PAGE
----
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The Anesthetic Vaporizer
by [?]

Craig had completed a hasty search of the room, with its little dressing table, two trunks, and a cabinet. Everything seemed to have been kept in a most neat and orderly manner by the attentive Cecilie, who was apparently a model servant.

The little white bathroom was equally immaculate, and Kennedy passed next to an examination of the little room of the French maid.

Cecilie was a pretty, dark little being, with snapping black eyes, the type of winsome French maid that one would naturally have expected Rawaruska, with her artist’s love of the beautiful, to have picked out to serve her dainty self.

As I ran my eye over the group that was now intently watching Kennedy at work, I fancied I caught Elsa Hoffman eyeing Cecilie sharply, and I am sure that once at least those black eyes snapped back a wireless message of defiance at the penetrating eyes of blue. I could feel instinctively the atmosphere of hostility between the two women.

“The door was not locked, you say?” repeated Craig, following up one of the first of his own questions to Cecilie, which had resulted in unearthing this new fact.

“Non, monsieur,” replied Cecilie in accented English which was charming. “Mam’selle–we all called her that, her stage name,–used to leave it open in case of fire or accident. She had a terrible fear of drowning. You know there have been some awful wrecks lately, and she was, oh, so nervous.”

“But her valuables?” prompted Craig quickly, watching the effect of his question.

“All in the ship’s safe, in care of the purser,” replied Cecilie. “So were Miss Hoffman’s.”

“Yes,” corroborated Thompson, “and, besides, the corridors and passageways are well patrolled by stewards at all times.”

The search of Cecilie’s room, which was smaller and more scantily furnished, took only a few minutes.

A suppressed exclamation from Craig served to divert my attention from the study of those around me to the study of Kennedy himself, and what he had discovered.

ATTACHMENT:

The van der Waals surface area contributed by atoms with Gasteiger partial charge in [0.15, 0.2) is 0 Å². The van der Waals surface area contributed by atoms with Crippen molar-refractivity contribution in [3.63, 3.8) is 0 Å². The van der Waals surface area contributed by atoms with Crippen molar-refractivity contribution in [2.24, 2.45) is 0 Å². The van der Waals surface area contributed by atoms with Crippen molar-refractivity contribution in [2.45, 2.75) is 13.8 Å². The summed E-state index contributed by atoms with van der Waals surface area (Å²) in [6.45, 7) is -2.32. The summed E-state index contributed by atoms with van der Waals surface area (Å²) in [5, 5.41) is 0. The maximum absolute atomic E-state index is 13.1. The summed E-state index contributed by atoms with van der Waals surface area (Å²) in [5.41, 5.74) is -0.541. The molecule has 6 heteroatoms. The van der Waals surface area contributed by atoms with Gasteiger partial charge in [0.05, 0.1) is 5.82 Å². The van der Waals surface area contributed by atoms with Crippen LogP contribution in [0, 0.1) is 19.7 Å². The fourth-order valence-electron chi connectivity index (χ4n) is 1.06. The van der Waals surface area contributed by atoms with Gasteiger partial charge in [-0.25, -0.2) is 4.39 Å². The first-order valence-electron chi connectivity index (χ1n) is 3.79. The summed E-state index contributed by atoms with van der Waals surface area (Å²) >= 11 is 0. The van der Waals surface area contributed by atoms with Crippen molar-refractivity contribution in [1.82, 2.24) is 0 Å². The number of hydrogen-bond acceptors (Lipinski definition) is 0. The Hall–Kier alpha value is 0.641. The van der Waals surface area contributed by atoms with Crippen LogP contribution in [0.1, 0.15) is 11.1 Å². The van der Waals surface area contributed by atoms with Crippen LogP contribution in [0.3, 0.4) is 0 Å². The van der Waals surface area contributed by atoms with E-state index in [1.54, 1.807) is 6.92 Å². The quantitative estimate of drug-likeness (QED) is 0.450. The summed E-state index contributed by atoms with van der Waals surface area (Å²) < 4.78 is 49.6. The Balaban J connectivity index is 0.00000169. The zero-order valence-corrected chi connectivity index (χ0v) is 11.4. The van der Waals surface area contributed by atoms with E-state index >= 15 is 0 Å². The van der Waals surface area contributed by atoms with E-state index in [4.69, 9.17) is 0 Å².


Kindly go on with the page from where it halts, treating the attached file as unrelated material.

Hidden away in the back of a drawer in a small chiffonier, he had come across several articles that aroused interest if they did not whet the blade of suspicion.

Mon Dieu! ” exclaimed the maid as Kennedy suppressed a smile of gratification at the outcome of the search. “But that is not mine!”

Kennedy drew out from the back of the drawer, where it had been tucked, a little silken bag. He opened it. On the surface it seemed that the bag was empty. But as he brought it cautiously closer to his face to peer in, I could see that just a whiff of its contents was enough.

“What have you there?” I asked Kennedy, careful that no one else could overhear us.

“Cayenne pepper, snuff, and some other chemical,” sneezed Craig. “Very effective to throw into the face of anyone,” he commented, closing quickly the bag by its loose drawing strings, “that is, if you merely want to blind him and put him out temporarily.”

I did not pay much attention to the protests of the maid, nor the look of triumph that crossed the face of Elsa Hoffman and surprise exhibited by Dr. Preston. For Kennedy had picked up from the same drawer a little toilet vaporizer, too, and was examining it minutely.

As he held it up, I could see, or rather I fancied that it was empty. He pressed the bulb lightly, then seemed to start back quickly.

“What’s that?” I queried, mystified at his actions.

“Something the French secret service spies call the ‘bad perfume,'” he returned frankly, “an anesthetic so incredibly rapid and violent that the spies, usually women, who use it wear a filter veil over their own mouths and noses to protect themselves.”

The whole thing was so queer that I could only wonder what might be the explanation. Cecilie was protesting volubly, now in fair English, now in liquid French, that she knew absolutely nothing of the articles.